I compared the exit polling for job approval versus the actual results in 2004 and 2012. There is one issue: The 2012 exit poll asked about both job approval and a question about the voter’s “opinion about Obama.” In the national exit poll, Obama’s job approval was 53% approve, 46% disapprove, but Obama’s favorable number was 54% favorable, 45% unfavorable. However, the state-level job approval numbers were not released. Still I thought a state-by-state comparison was worth performing.

Table 3: Incumbent share minus job approval in 2004-2012

Bush slightly overperformed his job approval numbers in 2004. In 2012, Obama underperformed his favorability rating, but this isn’t surprising.

This charts the 2004 data — note the very high R squared (about .96 on a zero to one scale represents a very high relationship).

Figure 4: State job approval and Bush voteshare, 2004 election

The conclusion here is obvious: We should be as interested at this point in Trump’s job approval as we are in his numbers again Biden.

State job approval and Trump’s reelection

Table 4 summarizes the state-level job approval ratings and the trial heart numbers since January of this year. State-level job approval and trial heat data were compiled from public polls — the full list is available here. I have listed the states in order of Trump’s job approval from lowest to highest. I assume that the Democrats start with 187 electoral votes.

This table also uses the historical relationship between presidential job approval and the incumbent president’s share of the vote to translate Donald Trump’s current job approval into the percentage of vote he will receive. For example, let’s take the random example of Wisconsin:

His average job approval in Wisconsin is 46.47%. So, we use this to project his percentage using the following formula, which is based on a regression analysis of the relationship between presidential approval and incumbent voteshare in past recent elections.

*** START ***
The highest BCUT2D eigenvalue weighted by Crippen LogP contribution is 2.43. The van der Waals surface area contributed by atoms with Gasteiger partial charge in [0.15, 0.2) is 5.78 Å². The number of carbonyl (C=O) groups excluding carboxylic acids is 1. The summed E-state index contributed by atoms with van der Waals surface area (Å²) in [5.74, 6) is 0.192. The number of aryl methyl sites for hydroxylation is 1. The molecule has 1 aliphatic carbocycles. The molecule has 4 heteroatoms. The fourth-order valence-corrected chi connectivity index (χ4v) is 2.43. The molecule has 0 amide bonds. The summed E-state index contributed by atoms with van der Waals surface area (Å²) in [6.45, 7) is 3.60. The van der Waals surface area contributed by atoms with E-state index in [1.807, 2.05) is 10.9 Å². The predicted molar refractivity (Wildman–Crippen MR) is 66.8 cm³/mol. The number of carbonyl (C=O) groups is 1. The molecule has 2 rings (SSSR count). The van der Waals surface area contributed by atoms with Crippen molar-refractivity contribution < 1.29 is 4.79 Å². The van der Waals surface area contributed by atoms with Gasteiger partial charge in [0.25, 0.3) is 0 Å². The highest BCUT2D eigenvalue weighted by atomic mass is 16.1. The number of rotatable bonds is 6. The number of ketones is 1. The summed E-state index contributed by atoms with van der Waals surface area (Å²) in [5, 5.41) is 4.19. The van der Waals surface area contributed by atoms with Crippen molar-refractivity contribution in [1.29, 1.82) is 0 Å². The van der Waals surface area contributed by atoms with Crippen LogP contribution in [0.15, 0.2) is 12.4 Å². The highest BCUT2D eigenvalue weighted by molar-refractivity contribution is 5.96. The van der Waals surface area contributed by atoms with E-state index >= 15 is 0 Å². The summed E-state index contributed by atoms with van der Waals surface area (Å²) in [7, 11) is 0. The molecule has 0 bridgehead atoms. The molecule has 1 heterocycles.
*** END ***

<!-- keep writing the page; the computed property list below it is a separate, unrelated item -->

(46.47 * .8347) + 8.4944 = 47.28

This is Donald Trump’s predicted share of the two-party vote:

(46.47 * .6403) + 20.788 = 50.54

Though these calculations seem mundane, the difference between them is critical. Trump’s current predicted percentage in Wisconsin is quite a bit under 50%. Yet his predicted share of the two party-vote in Wisconsin is over 50%. The difference in these two calculations is the effect of third parties.  These numbers suggest that Biden’s ability to consolidate voters who do not approve of the president’s performance will be the difference between a very close election and a relatively significant Democratic victory.

Critically, if the president continues to underperform his job approval by three to four percentage points, the state job approval numbers suggest a Democratic mini-landslide is possible.

Based on President Trump’s job approval, seven states appear critical. It is probably a mistake to think Trump’s likelihood of winning one of them is very different from another.

I highlighted one column in this table: It takes Donald Trump’s predicted share of the vote and compares it to what he received in 2016. I was frankly astonished at how closely they matched. The president’s job approval is very consistent with what his percentage was in 2016.

Table 4: Trump job approval, voteshare vs. Biden by state

Note: Includes most recent poll through Monday, April 13. To see a larger version of the table, click on the image.

Daniel Guild is a lawyer and project manager who lives in New Hampshire. He writes for Bleeding Heartland and has written for CNN and contributed to the Washington Post’s 2020 primary simulations. Follow him on Twitter @dcg1114.